Analysis: S&P bomb may bolster "Merkozy" in boon for Sarkozy
By Catherine Bremer
PARIS (Reuters) - This week's blanket euro zone credit rating warning by Standard & Poor's has infuriated Paris and Berlin, yet it could help President Nicolas Sarkozy's re-election bid by giving new impetus to Franco-German relations.
The balance of power between France and its economically weightier partner is the topic of raging debate ahead of an April election, with opposition Socialists accusing Sarkozy of capitulating to German demands for budget control in Europe.
Sarkozy's hopes of appearing as savior of the beleaguered euro zone seemed to stumble on Monday when he was tipped off, shortly before he and German Chancellor Angela Merkel were to present a crisis master plan, that S&P would slap a downgrade warning on most of the 17-nation currency area.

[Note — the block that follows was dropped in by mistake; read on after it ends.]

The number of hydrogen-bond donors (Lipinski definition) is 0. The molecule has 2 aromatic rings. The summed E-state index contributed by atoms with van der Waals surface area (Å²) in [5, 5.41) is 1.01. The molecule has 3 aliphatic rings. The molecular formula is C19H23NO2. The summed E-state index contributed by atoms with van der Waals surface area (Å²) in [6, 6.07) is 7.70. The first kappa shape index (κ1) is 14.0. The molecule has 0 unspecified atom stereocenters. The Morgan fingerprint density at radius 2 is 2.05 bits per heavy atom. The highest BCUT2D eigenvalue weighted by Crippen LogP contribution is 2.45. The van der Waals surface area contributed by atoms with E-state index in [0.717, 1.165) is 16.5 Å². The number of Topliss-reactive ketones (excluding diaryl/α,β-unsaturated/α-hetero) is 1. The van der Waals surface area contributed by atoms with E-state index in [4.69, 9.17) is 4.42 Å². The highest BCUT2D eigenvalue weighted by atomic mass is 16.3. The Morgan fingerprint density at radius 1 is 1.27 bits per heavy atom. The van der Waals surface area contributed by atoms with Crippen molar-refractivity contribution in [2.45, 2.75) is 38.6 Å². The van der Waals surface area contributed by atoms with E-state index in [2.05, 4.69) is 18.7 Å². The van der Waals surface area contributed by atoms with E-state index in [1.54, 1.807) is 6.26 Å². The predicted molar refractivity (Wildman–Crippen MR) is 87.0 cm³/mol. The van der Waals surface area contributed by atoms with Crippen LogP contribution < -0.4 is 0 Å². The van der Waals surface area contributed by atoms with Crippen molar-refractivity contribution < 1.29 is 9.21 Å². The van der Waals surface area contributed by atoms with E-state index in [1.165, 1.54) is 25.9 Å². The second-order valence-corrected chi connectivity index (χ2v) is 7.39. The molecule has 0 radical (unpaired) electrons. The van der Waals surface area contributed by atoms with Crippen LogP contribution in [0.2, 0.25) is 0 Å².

The two leaders looked strained as they outlined their proposals, yet with Germany now tainted alongside France with the possibility of a downgrade, a new solidarity was visible that belied digs by Socialists at Paris' subservience to Berlin.
"It could play into Sarkozy's hands because now he and Merkel are not just in the same storm, they're in the same boat. If they start fighting now they'll only make it worse," said Philippe Moreau Defarges at the French Institute of International Relations (IFRI).
Illustrating the mood, as the S&P threat hangs over a crucial EU summit on Friday to debate the Franco-German crisis plan, French Finance Minister Francois Baroin said neither Sarkozy nor Merkel would leave the negotiating table before a deal is reached.
"The best way to bring people together is to find them a common enemy. Sarkozy and Merkel now have no choice but to be more united than ever," said Moreau Defarges.
France is under much more pressure than Germany as it was the only triple-A rated euro state singled out as risking a two-notch cut. Presidential insiders have told French media Sarkozy fears the "bell is tolling" and that his neck is on the line. Continued...